“No, Robert. Remember? You’ve been thrown off the force for stalking me. Forgotten that little court case we all went to? The local paper name and shame thing? And then the nice policemen took your badge and gun off you like in the films.”

“I didn’t have a gun." And why did she even go with someone who had absolutely no sense of humour?

“You had a badge, come on. Look, you’ve just got to get it into your head. Neither I nor the Metropolitan police force love you anymore.”

“I’m going to top myself,” he says pathetically, changing his tack.

“Listen to me. I don’t love you any more. I’m not sure I ever did. Rory’s puked just at the thought of you coming to the door. It's over. Please just go home honey.”

“Honey. You called me honey.”


“So you still love me,” he says, affirmatively.

This man is a complete idiot and a manipulative one at that. A very bad combination.

“Honey, I call my dentist “honey”. I call the cashier with braces and spots at Sainsbury's checkout “honey”. Don’t mean I want to have sex with them honey. Go away. Please don’t do this to me."

"Meg....," he shouts as he bangs his fist on the front door.

Meg jumps, dropping her roll up yet again and goes back into the bedroom to grab her mobile from the bedside table, trying to keep her cool.

“Honey, I’m going to count to three. And then I'm going to ring that little number they gave me and the sane men in police uniforms will come and take you away again.”

“Just show me your face one more time,” changing his tone yet again into an almost balanced, normal, reasonable voice.


“I promise I won’t do anything silly.”



“Three. Right. I'm calling.”

“Okay, Okay, I’m going.” He kicks the door before striding angrily down the road.

Oh, well, could be worse, at least she dealt with it all pretty well. Calm, making light of the situation, non confrontational.

Just as well I’m going away, Meg thinks, as not for the first time, she listens, her ear up against the front door, to check if the creepy footsteps are truly walking away.

Meg is one of life's course takers—courses in assertiveness training, being a well woman, cat psychology, becoming an overnight success but not one of these courses have ever told her why she is so attracted to, at best, losers, at worst homicidal maniacs.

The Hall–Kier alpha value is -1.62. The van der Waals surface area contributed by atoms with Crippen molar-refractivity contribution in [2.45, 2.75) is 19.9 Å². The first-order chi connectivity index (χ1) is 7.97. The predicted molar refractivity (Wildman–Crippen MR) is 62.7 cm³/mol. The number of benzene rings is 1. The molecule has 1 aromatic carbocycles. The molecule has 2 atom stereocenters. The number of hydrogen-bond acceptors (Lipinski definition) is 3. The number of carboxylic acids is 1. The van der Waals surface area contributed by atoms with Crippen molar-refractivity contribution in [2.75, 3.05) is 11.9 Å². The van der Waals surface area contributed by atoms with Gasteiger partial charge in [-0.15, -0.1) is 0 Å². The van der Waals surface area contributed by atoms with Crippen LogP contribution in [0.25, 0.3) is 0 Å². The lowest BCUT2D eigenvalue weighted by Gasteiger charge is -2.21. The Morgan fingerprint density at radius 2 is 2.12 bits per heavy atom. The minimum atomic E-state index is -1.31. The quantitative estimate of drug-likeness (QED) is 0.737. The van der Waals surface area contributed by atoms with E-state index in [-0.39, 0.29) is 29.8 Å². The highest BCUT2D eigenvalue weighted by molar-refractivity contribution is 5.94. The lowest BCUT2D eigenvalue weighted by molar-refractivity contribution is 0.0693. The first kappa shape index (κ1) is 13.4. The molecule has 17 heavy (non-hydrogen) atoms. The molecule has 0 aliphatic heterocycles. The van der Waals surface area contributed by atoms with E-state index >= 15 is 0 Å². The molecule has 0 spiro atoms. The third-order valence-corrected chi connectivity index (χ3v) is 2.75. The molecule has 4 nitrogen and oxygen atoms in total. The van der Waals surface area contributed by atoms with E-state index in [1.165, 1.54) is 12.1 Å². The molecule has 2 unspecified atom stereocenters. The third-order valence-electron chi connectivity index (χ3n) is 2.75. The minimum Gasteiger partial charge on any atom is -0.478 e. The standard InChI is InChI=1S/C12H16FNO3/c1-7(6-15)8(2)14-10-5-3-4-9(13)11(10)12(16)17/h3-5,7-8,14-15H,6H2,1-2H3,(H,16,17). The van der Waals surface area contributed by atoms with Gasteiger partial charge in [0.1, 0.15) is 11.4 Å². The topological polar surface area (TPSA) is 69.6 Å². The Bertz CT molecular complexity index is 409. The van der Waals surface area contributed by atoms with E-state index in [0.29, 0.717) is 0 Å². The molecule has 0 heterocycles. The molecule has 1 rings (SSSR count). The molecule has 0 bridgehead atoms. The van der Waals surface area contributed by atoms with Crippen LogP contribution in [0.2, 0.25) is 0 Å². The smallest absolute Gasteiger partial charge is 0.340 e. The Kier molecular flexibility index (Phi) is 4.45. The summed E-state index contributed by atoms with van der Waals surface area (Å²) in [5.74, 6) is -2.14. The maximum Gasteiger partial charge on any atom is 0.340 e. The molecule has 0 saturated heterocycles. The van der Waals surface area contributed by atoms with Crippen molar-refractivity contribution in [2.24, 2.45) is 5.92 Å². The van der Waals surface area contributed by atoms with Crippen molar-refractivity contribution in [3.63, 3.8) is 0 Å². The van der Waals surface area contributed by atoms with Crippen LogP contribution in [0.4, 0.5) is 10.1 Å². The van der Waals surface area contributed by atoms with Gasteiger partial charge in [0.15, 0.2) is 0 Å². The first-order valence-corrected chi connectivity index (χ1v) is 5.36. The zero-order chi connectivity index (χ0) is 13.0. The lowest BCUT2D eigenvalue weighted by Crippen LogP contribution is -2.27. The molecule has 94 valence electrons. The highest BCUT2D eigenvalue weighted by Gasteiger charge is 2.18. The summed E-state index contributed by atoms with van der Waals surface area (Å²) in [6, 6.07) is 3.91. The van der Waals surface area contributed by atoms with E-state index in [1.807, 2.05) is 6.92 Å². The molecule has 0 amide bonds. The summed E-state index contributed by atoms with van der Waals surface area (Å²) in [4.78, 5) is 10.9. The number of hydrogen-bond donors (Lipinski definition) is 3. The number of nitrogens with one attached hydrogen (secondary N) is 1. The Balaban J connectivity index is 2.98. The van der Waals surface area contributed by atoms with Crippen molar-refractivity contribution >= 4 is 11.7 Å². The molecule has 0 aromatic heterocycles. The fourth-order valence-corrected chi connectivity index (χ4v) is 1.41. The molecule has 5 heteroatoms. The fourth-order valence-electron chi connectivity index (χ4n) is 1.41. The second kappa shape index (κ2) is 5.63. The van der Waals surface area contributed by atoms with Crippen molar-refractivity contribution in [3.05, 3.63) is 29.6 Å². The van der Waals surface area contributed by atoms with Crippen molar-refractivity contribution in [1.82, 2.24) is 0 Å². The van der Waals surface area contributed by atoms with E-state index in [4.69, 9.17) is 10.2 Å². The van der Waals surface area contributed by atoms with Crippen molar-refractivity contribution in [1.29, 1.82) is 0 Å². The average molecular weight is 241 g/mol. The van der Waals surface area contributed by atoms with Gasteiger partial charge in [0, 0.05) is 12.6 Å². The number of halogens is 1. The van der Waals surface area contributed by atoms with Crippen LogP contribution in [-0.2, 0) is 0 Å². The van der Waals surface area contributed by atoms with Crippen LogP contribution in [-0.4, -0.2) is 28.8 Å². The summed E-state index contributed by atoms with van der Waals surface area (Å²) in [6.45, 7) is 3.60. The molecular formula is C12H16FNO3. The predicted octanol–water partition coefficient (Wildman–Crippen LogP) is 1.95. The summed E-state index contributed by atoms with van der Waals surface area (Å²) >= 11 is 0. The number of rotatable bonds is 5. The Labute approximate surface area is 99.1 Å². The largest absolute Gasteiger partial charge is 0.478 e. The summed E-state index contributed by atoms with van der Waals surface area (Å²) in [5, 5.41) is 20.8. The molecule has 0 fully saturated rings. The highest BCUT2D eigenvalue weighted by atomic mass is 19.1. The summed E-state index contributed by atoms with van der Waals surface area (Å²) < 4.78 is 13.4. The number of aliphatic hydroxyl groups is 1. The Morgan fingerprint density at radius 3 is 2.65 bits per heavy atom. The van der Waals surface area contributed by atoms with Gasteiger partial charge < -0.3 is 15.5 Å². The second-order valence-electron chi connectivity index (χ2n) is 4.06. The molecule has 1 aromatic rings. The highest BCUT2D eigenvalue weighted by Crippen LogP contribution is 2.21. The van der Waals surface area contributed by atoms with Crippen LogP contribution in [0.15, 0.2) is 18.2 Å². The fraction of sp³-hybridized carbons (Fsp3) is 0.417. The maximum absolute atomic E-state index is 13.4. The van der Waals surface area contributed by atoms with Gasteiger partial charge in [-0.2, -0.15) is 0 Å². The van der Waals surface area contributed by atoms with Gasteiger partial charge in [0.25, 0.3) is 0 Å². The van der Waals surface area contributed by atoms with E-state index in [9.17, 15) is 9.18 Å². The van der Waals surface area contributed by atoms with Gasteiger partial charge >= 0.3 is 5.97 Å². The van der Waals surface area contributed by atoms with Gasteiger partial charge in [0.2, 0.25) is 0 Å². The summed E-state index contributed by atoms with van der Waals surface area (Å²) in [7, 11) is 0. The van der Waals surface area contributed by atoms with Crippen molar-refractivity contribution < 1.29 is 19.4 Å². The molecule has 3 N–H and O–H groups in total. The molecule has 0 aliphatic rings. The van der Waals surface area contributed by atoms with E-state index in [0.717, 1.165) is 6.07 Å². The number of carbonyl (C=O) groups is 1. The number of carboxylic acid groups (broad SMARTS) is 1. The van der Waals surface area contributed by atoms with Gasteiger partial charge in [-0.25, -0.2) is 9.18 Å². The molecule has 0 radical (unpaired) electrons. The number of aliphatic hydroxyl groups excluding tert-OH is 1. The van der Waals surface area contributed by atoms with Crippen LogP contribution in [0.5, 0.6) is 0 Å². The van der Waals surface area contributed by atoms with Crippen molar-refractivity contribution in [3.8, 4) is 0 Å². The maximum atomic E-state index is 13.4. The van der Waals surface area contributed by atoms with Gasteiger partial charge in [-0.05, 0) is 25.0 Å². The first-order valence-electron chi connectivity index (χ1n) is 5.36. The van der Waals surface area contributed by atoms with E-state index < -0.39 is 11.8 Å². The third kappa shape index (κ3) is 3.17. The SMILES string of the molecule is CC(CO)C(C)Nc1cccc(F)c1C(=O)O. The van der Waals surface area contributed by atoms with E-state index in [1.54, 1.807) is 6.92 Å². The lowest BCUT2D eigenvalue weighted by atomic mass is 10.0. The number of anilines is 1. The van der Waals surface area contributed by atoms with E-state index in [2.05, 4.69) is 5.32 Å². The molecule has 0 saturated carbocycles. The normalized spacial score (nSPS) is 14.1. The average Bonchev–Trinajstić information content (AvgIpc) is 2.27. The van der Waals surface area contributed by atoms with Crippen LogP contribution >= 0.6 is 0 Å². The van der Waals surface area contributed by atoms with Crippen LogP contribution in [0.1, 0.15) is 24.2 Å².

And, as she crawls on her hands and knees over to the living room window where she peeps out of the curtains to make sure the creepy ex policeman has truly walked off into the South London night, she’s coming to the horrible conclusion that there is no answer.

Maybe I’ll just have to kill him like they end up doing in the films, Meg thinks, as she watches him walk away into the night.

“This will really cheer Bella up.” Meg thinks. And although she is well aware that you can’t tell someone who’s in depression how lucky they are—it’s like telling someone with no legs they’re lucky to have a wheelchair—she still can’t understand why her old college friend needs cheering up in the first place.

Why she's so depressed, God only knows. She is so LUCKY. You just want to shake her and tell her to buck her ideas up. She could be in a wheelchair. Or worse, have no legs and no wheelchair. Living by the side of the railway line in Africa or South America. Just a stub, wheeling herself around on a trolley. Or she could be me. Meg thinks to herself as she folds her overnight T-shirt into her back-pack which Rory the cat has managed to cover in a mammoth amount of hair in an alarmingly short amount of time.

Fiorella Ruas' writing background is in theatre. After one of her plays received critical praise in the National press, she was commissioned to write for Film and TV. Fiorella's stories and poems have appeared in several anthologies, magazines and literary journals. She has just finished her first novel.

Fiorella Ruas' writing background is in theatre. After one of her plays received critical praise in the National press, she was commissioned to write for Film and TV. Fiorella's stories and poems have appeared in several anthologies, magazines and literary journals. She has just finished her first novel.